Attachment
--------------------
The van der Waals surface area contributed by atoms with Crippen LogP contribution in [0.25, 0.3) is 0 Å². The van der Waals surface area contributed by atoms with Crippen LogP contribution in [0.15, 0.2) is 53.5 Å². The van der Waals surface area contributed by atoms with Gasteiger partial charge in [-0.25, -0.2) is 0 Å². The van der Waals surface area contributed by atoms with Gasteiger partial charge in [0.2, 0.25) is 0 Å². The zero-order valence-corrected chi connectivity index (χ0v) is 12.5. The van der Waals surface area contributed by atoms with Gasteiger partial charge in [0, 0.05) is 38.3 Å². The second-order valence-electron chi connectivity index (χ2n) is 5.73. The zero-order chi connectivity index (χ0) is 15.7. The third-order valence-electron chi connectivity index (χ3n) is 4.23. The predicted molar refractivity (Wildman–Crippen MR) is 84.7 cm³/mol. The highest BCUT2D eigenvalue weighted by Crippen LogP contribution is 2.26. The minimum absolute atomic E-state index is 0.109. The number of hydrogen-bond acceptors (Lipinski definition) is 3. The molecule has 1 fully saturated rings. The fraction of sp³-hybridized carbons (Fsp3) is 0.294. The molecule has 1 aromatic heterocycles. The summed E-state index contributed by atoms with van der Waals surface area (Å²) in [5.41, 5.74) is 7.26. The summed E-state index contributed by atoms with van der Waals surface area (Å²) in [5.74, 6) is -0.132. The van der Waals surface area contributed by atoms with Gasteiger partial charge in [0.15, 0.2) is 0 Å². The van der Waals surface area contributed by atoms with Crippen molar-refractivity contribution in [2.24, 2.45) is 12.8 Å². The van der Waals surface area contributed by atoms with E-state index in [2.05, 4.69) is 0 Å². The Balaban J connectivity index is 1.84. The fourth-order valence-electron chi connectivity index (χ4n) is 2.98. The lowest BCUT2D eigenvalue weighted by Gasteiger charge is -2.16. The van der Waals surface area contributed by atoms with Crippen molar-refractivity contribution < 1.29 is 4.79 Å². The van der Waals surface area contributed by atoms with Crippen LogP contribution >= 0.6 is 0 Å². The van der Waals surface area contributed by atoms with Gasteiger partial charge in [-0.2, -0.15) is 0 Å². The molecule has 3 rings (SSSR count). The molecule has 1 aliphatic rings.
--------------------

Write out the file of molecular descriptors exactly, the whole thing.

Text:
The van der Waals surface area contributed by atoms with Crippen LogP contribution in [0.25, 0.3) is 0 Å². The van der Waals surface area contributed by atoms with Crippen LogP contribution in [0.15, 0.2) is 53.5 Å². The van der Waals surface area contributed by atoms with Gasteiger partial charge in [-0.25, -0.2) is 0 Å². The van der Waals surface area contributed by atoms with Gasteiger partial charge in [0.2, 0.25) is 0 Å². The zero-order valence-corrected chi connectivity index (χ0v) is 12.5. The van der Waals surface area contributed by atoms with Gasteiger partial charge in [0, 0.05) is 38.3 Å². The second-order valence-electron chi connectivity index (χ2n) is 5.73. The zero-order chi connectivity index (χ0) is 15.7. The third-order valence-electron chi connectivity index (χ3n) is 4.23. The predicted molar refractivity (Wildman–Crippen MR) is 84.7 cm³/mol. The highest BCUT2D eigenvalue weighted by Crippen LogP contribution is 2.26. The minimum absolute atomic E-state index is 0.109. The number of hydrogen-bond acceptors (Lipinski definition) is 3. The molecule has 1 fully saturated rings. The fraction of sp³-hybridized carbons (Fsp3) is 0.294. The molecule has 1 aromatic heterocycles. The summed E-state index contributed by atoms with van der Waals surface area (Å²) in [5.41, 5.74) is 7.26. The summed E-state index contributed by atoms with van der Waals surface area (Å²) in [5.74, 6) is -0.132. The van der Waals surface area contributed by atoms with Gasteiger partial charge in [0.15, 0.2) is 0 Å². The van der Waals surface area contributed by atoms with Crippen molar-refractivity contribution in [2.24, 2.45) is 12.8 Å². The van der Waals surface area contributed by atoms with E-state index in [2.05, 4.69) is 0 Å². The Balaban J connectivity index is 1.84. The fourth-order valence-electron chi connectivity index (χ4n) is 2.98. The lowest BCUT2D eigenvalue weighted by Gasteiger charge is -2.16. The van der Waals surface area contributed by atoms with Crippen molar-refractivity contribution < 1.29 is 4.79 Å². The van der Waals surface area contributed by atoms with Crippen LogP contribution >= 0.6 is 0 Å². The van der Waals surface area contributed by atoms with Gasteiger partial charge in [-0.2, -0.15) is 0 Å². The molecule has 3 rings (SSSR count). The molecule has 1 aliphatic rings.